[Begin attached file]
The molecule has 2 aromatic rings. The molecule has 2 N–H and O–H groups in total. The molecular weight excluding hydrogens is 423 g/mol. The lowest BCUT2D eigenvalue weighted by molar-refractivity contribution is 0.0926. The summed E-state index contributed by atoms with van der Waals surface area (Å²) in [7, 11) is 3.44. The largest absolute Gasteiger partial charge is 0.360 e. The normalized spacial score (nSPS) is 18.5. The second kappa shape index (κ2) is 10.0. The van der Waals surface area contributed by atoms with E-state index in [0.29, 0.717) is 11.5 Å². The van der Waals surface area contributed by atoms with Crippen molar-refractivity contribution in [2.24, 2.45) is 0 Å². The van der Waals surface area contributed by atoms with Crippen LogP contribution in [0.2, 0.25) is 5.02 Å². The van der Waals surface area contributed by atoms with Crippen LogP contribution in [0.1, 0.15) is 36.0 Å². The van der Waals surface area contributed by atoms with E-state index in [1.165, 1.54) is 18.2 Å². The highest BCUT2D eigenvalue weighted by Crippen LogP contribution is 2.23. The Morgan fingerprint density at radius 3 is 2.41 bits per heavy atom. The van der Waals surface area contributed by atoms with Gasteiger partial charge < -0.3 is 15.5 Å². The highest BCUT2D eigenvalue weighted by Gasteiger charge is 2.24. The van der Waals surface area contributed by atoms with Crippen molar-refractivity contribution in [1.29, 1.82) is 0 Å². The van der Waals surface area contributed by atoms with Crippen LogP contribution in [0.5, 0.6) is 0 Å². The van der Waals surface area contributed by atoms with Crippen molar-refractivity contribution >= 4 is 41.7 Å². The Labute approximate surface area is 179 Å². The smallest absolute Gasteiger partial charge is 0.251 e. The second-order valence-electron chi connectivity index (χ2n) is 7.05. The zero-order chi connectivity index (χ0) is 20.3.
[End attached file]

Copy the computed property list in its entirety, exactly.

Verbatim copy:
The molecule has 2 aromatic rings. The molecule has 2 N–H and O–H groups in total. The molecular weight excluding hydrogens is 423 g/mol. The lowest BCUT2D eigenvalue weighted by molar-refractivity contribution is 0.0926. The summed E-state index contributed by atoms with van der Waals surface area (Å²) in [7, 11) is 3.44. The largest absolute Gasteiger partial charge is 0.360 e. The normalized spacial score (nSPS) is 18.5. The second kappa shape index (κ2) is 10.0. The van der Waals surface area contributed by atoms with E-state index in [0.29, 0.717) is 11.5 Å². The van der Waals surface area contributed by atoms with Crippen molar-refractivity contribution in [2.24, 2.45) is 0 Å². The van der Waals surface area contributed by atoms with Crippen LogP contribution in [0.2, 0.25) is 5.02 Å². The van der Waals surface area contributed by atoms with Crippen LogP contribution in [0.1, 0.15) is 36.0 Å². The van der Waals surface area contributed by atoms with E-state index in [1.165, 1.54) is 18.2 Å². The highest BCUT2D eigenvalue weighted by Crippen LogP contribution is 2.23. The Morgan fingerprint density at radius 3 is 2.41 bits per heavy atom. The van der Waals surface area contributed by atoms with Gasteiger partial charge < -0.3 is 15.5 Å². The highest BCUT2D eigenvalue weighted by Gasteiger charge is 2.24. The van der Waals surface area contributed by atoms with Crippen molar-refractivity contribution in [1.29, 1.82) is 0 Å². The van der Waals surface area contributed by atoms with Crippen LogP contribution in [0.5, 0.6) is 0 Å². The van der Waals surface area contributed by atoms with Crippen molar-refractivity contribution >= 4 is 41.7 Å². The Labute approximate surface area is 179 Å². The smallest absolute Gasteiger partial charge is 0.251 e. The second-order valence-electron chi connectivity index (χ2n) is 7.05. The zero-order chi connectivity index (χ0) is 20.3.